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Floodwaters Recede along Wabash and Ohio Rivers
This page contains archived content and is no longer being updated. At the time of publication, it represented the best available science. However, more recent observations and studies may have rendered some content obsolete.
Rivers spilled over their banks at the confluence of the Wabash and Ohio in early May 2011. By early June, however, both rivers had receded. Although the Wabash and Ohio appeared to carry heavy sediment loads, water levels looked similar to those seen in April 2010.
The Thematic Mapper on the Landsat 5 satellite captured these natural-color images on June 4, 2011 (top), and May 3, 2011 (bottom). Flood water fills the scene from early May, but the land appears to have largely dried out by early June.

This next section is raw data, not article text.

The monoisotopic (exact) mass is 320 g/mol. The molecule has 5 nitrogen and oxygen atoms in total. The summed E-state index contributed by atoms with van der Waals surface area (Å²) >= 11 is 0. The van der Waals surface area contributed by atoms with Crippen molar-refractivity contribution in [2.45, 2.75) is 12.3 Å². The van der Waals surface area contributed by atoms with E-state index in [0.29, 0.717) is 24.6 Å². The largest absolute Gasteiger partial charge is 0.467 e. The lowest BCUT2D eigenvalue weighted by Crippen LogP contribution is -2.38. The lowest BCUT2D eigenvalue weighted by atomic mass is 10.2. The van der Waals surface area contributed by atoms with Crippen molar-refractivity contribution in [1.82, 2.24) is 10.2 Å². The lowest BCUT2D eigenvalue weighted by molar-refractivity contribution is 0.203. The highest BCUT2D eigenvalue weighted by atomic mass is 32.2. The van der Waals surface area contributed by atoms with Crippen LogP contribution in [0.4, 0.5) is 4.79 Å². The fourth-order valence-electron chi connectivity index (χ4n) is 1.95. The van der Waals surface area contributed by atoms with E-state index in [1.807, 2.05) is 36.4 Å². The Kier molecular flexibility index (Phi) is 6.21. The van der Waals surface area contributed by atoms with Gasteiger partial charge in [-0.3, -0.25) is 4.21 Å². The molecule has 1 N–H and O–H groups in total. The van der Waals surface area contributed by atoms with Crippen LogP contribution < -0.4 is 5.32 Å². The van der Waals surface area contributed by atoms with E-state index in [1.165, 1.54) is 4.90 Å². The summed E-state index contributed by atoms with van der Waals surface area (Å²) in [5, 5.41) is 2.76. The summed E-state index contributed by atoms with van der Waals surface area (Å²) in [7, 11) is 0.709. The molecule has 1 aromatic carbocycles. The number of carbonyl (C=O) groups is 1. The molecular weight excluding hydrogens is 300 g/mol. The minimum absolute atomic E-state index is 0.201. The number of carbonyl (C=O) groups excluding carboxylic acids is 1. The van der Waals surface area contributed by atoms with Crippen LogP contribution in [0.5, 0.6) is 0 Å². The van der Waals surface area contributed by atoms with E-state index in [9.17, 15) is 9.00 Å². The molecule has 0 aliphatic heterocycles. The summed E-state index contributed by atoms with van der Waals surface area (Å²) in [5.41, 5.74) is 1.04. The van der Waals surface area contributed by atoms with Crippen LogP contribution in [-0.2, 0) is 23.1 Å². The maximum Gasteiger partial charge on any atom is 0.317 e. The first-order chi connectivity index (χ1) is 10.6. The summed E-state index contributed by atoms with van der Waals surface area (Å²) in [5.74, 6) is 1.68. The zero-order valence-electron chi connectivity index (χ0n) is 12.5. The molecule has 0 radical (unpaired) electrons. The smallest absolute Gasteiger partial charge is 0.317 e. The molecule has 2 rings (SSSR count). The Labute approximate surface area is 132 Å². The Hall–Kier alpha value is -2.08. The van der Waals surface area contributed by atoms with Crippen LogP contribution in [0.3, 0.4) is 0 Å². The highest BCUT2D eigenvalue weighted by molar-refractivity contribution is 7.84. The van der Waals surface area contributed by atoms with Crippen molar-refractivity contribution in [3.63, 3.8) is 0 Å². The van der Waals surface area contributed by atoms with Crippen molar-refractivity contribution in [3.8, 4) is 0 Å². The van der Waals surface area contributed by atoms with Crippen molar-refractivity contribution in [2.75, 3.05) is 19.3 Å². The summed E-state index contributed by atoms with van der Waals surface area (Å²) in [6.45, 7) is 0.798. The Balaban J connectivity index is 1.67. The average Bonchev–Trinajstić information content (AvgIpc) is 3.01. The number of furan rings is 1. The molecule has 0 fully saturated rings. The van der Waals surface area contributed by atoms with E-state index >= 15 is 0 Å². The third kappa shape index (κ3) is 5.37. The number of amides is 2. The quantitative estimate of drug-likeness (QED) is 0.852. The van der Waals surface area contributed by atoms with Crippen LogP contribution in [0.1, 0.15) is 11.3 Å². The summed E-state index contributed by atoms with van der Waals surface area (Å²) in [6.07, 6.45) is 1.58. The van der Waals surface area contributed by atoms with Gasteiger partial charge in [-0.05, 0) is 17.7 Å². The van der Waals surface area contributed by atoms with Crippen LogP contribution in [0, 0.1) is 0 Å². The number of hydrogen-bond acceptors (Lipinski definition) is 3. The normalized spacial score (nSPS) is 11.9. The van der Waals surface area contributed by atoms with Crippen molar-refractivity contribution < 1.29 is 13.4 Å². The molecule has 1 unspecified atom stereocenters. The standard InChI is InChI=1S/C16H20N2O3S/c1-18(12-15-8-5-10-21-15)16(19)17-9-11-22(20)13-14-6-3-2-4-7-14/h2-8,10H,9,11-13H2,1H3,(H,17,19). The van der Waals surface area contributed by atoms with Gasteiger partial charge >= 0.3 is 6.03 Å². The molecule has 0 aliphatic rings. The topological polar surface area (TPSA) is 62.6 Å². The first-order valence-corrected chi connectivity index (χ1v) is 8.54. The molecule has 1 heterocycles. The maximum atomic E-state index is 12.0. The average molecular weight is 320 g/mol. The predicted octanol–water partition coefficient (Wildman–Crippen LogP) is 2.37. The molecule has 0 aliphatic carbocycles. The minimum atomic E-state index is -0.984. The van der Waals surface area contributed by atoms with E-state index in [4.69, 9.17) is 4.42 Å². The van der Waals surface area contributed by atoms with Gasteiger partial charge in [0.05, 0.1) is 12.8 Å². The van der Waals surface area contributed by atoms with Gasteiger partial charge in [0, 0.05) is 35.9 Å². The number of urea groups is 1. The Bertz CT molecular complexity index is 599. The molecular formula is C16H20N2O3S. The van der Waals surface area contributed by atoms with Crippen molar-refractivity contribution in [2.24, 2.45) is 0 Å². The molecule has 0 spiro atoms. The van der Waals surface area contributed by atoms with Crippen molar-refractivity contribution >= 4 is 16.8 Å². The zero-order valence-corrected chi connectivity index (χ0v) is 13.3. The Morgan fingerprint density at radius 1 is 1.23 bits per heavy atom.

Although water levels have receded below flood stage, some changes to the landscape remain apparent in early June 2011. Mud deposited by the Ohio River lingers south of Evansville—curving tendrils of dark brown inside a big southward loop of the river. West of that loop, mud appears to have buried vegetation on an island in the river. Mud from the Wabash River appears north of J.T. Myers Lock and Dam.
On June 7, 2011, the Advanced Hydrological Prediction Service of the U.S. National Weather Service reported that river levels at Evansville, Mt. Vernon, J.T. Myers Lock and Dam, and most of the other communities in the vicinity were below flood stage.